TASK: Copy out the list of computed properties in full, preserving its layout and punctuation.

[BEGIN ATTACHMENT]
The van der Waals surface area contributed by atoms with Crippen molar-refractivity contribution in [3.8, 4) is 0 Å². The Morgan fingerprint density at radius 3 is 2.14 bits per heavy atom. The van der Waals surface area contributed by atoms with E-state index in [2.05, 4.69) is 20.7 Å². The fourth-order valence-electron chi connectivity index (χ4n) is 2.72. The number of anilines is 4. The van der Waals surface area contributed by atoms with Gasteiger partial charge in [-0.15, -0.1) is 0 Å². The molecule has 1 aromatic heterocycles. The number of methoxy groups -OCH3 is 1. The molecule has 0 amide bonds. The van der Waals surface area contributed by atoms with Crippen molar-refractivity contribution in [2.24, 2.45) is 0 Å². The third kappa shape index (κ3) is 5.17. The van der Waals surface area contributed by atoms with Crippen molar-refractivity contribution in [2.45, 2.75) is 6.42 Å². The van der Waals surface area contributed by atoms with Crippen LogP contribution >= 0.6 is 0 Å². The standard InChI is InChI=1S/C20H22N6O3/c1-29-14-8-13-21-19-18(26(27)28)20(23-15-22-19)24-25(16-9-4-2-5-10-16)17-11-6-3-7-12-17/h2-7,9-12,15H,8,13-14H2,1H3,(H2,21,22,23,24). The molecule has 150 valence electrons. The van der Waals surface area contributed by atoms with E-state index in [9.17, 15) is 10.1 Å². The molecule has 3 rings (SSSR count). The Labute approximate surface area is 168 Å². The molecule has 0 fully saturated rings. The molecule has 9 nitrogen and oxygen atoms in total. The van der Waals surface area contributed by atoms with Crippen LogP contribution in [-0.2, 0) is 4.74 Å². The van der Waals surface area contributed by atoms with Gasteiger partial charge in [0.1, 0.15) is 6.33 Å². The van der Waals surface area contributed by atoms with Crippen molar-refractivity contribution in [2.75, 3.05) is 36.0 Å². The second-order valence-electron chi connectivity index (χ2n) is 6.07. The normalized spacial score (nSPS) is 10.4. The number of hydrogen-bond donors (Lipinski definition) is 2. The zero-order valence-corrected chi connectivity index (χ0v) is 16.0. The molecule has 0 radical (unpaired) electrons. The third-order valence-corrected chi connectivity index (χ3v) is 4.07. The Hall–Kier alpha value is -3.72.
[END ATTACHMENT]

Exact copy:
The van der Waals surface area contributed by atoms with Crippen molar-refractivity contribution in [3.8, 4) is 0 Å². The Morgan fingerprint density at radius 3 is 2.14 bits per heavy atom. The van der Waals surface area contributed by atoms with E-state index in [2.05, 4.69) is 20.7 Å². The fourth-order valence-electron chi connectivity index (χ4n) is 2.72. The number of anilines is 4. The van der Waals surface area contributed by atoms with Gasteiger partial charge in [-0.15, -0.1) is 0 Å². The molecule has 1 aromatic heterocycles. The number of methoxy groups -OCH3 is 1. The molecule has 0 amide bonds. The van der Waals surface area contributed by atoms with Crippen molar-refractivity contribution in [2.24, 2.45) is 0 Å². The third kappa shape index (κ3) is 5.17. The van der Waals surface area contributed by atoms with Crippen molar-refractivity contribution in [2.45, 2.75) is 6.42 Å². The van der Waals surface area contributed by atoms with Crippen LogP contribution >= 0.6 is 0 Å². The standard InChI is InChI=1S/C20H22N6O3/c1-29-14-8-13-21-19-18(26(27)28)20(23-15-22-19)24-25(16-9-4-2-5-10-16)17-11-6-3-7-12-17/h2-7,9-12,15H,8,13-14H2,1H3,(H2,21,22,23,24). The molecule has 150 valence electrons. The van der Waals surface area contributed by atoms with E-state index in [9.17, 15) is 10.1 Å². The molecule has 3 rings (SSSR count). The Labute approximate surface area is 168 Å². The molecule has 0 fully saturated rings. The molecule has 9 nitrogen and oxygen atoms in total. The van der Waals surface area contributed by atoms with Crippen LogP contribution in [-0.2, 0) is 4.74 Å². The van der Waals surface area contributed by atoms with Gasteiger partial charge in [0.1, 0.15) is 6.33 Å². The van der Waals surface area contributed by atoms with Crippen molar-refractivity contribution in [2.75, 3.05) is 36.0 Å². The second-order valence-electron chi connectivity index (χ2n) is 6.07. The normalized spacial score (nSPS) is 10.4. The number of hydrogen-bond donors (Lipinski definition) is 2. The zero-order valence-corrected chi connectivity index (χ0v) is 16.0. The molecule has 0 radical (unpaired) electrons. The third-order valence-corrected chi connectivity index (χ3v) is 4.07. The Hall–Kier alpha value is -3.72.